I didn’t know that the second my baby was put into my arms, everything I had ever known was about to change forever. How could this one little human make me the most vulnerable person on earth. How could I know from the second that I gazed at that tiny little face that I would take a bullet, jump in front of a car, and go completely batshit crazy if I thought that anyone was trying to hurt him. Death sounds like an easy trade off, if it keeps my children from harm. I didn’t know that I would become a completely irrational crazy lady if my child’s feelings were hurt. Thank God I made myself “sleep on it,” before losing my mama bear mind on someone else, countless times. (Well, other than a few moments I’m not proud of!)
I didn’t know that I could look at the face of my children and be so hopelessly in love. I didn’t know that I would cry as they were growing up, when their faces changed, but I could still see that innocent little person from long ago behind their eyes. I didn’t know that even when their behavior was less than desirable, I still wanted to grab them up and kiss their cheeks, and hug them so tightly they might break. I didn’t know that their curiosity and sheer wonder of life, would make me look at things as if they were new all over again. I mean after all, the moon is pretty freaking cool!!! I didn’t know that all of the “lasts” would be the last, and I wish I would’ve paid closer attention. I wish I would’ve played with them more, worried about the house work less, and didn’t miss things when I was too exhausted to move. I didn’t know that a personality could be changed by the hatred of others and that I would feel responsible for every single tear, and heartache that my children experienced when these hard moments happened. I am still in shock that no matter how old they get, with one spoken word, I can tell when something is wrong.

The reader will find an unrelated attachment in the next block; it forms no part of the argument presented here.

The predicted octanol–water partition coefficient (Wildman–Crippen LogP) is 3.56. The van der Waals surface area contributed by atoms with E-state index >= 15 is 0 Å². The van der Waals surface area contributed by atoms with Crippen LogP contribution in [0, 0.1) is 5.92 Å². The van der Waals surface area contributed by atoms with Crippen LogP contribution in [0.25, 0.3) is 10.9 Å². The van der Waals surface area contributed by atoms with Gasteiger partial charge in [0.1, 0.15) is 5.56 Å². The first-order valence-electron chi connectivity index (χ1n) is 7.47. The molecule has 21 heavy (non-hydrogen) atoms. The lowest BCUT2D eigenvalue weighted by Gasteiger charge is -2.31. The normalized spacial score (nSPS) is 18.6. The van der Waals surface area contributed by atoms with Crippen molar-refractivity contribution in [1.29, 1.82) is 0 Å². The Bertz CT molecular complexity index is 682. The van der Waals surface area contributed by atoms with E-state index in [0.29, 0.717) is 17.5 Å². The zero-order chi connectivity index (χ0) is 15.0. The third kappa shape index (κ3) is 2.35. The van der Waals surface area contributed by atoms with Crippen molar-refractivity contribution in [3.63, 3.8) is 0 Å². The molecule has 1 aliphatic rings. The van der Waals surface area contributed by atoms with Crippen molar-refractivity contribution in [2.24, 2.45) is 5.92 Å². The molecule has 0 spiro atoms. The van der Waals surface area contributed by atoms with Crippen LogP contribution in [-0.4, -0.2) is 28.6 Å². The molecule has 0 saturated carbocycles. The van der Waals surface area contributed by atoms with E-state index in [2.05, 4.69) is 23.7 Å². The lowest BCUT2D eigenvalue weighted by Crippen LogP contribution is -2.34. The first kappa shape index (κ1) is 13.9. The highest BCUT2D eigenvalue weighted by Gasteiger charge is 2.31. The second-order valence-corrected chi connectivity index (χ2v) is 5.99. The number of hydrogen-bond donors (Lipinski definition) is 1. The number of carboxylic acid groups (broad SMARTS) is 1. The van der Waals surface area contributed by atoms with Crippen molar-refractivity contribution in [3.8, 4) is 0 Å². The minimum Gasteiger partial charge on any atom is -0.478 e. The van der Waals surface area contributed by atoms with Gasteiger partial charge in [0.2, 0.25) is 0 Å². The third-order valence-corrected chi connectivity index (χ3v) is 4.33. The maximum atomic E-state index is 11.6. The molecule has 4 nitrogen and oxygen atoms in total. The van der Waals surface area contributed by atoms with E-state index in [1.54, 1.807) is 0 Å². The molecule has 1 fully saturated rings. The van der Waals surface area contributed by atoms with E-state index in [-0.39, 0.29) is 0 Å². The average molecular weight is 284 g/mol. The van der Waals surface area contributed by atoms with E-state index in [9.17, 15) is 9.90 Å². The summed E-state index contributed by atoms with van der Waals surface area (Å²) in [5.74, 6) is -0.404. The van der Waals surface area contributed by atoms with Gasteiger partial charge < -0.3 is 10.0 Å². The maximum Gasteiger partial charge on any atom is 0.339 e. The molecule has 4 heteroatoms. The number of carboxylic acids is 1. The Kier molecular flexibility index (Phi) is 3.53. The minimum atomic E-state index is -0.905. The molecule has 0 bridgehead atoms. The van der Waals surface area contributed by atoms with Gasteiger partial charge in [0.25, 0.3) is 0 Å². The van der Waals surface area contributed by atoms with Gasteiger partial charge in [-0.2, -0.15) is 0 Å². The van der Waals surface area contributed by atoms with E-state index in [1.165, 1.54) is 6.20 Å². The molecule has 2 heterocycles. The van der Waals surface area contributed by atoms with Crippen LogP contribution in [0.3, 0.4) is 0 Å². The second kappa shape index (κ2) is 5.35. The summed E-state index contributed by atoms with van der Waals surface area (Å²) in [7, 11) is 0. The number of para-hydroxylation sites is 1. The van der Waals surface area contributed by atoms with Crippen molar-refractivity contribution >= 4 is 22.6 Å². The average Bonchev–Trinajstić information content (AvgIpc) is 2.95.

I didn’t know that watching them get their heart broken would be ten times worse for me. They are called crushes for a reason, but it crushes the mamas just as much. I didn’t know that the pride that I felt when they learned to walk, potty on the potty, say their first word, and ate solid food, would be nothing compared the pride that came when they learned to ride a bike, scored their first goal, hit a triple, had a solo in dance, graduated high school, got into the college they wanted, and met their first love. I didn’t know that no matter how old they get I always want them to trust me, talk to me, and say they love me. And when they don’t, I cry in my room so they won’t see my tears. I didn’t know that being a mom would put everything in perspective, but be the biggest gamble of my life. I didn’t know that I could be so angry that my head was literally going to explode, and then in an instant all could be forgiven. I didn’t know that motherhood would be the hardest, and most rewarding job at the same time.